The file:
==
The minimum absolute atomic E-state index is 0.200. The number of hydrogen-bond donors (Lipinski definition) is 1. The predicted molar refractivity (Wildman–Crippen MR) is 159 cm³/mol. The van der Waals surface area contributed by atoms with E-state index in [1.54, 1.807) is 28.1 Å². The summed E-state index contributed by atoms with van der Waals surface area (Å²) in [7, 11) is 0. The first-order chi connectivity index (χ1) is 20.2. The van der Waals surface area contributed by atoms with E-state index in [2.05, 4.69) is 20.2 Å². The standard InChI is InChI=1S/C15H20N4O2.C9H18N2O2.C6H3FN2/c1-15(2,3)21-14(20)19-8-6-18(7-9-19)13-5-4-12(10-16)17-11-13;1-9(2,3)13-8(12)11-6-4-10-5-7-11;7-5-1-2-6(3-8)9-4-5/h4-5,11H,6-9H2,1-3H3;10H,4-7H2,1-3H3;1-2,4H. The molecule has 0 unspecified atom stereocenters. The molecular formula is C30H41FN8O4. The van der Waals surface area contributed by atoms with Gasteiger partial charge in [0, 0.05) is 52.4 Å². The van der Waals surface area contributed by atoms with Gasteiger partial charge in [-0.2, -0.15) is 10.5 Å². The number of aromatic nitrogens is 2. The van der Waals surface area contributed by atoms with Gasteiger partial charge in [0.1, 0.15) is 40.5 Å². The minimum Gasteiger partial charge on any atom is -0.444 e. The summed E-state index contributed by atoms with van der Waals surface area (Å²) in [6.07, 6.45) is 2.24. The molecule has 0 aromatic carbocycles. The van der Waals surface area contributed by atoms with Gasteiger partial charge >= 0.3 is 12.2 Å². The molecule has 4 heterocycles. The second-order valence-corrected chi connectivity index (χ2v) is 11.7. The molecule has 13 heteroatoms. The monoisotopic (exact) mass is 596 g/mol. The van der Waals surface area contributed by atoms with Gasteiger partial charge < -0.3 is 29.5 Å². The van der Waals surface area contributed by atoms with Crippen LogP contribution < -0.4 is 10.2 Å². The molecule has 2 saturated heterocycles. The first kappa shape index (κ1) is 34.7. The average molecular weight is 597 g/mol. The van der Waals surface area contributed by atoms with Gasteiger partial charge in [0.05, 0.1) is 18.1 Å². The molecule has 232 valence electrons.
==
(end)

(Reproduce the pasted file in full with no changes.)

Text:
The minimum absolute atomic E-state index is 0.200. The number of hydrogen-bond donors (Lipinski definition) is 1. The predicted molar refractivity (Wildman–Crippen MR) is 159 cm³/mol. The van der Waals surface area contributed by atoms with E-state index in [1.54, 1.807) is 28.1 Å². The summed E-state index contributed by atoms with van der Waals surface area (Å²) in [7, 11) is 0. The first-order chi connectivity index (χ1) is 20.2. The van der Waals surface area contributed by atoms with E-state index in [2.05, 4.69) is 20.2 Å². The standard InChI is InChI=1S/C15H20N4O2.C9H18N2O2.C6H3FN2/c1-15(2,3)21-14(20)19-8-6-18(7-9-19)13-5-4-12(10-16)17-11-13;1-9(2,3)13-8(12)11-6-4-10-5-7-11;7-5-1-2-6(3-8)9-4-5/h4-5,11H,6-9H2,1-3H3;10H,4-7H2,1-3H3;1-2,4H. The molecule has 0 unspecified atom stereocenters. The molecular formula is C30H41FN8O4. The van der Waals surface area contributed by atoms with Gasteiger partial charge in [0, 0.05) is 52.4 Å². The van der Waals surface area contributed by atoms with Gasteiger partial charge in [-0.2, -0.15) is 10.5 Å². The number of aromatic nitrogens is 2. The van der Waals surface area contributed by atoms with Gasteiger partial charge in [0.1, 0.15) is 40.5 Å². The minimum Gasteiger partial charge on any atom is -0.444 e. The summed E-state index contributed by atoms with van der Waals surface area (Å²) in [6.07, 6.45) is 2.24. The molecule has 0 aromatic carbocycles. The van der Waals surface area contributed by atoms with Gasteiger partial charge >= 0.3 is 12.2 Å². The molecule has 4 heterocycles. The second-order valence-corrected chi connectivity index (χ2v) is 11.7. The molecule has 13 heteroatoms. The monoisotopic (exact) mass is 596 g/mol. The van der Waals surface area contributed by atoms with Gasteiger partial charge < -0.3 is 29.5 Å². The van der Waals surface area contributed by atoms with Crippen LogP contribution < -0.4 is 10.2 Å². The molecule has 2 saturated heterocycles. The first kappa shape index (κ1) is 34.7. The average molecular weight is 597 g/mol. The van der Waals surface area contributed by atoms with Gasteiger partial charge in [0.05, 0.1) is 18.1 Å². The molecule has 232 valence electrons.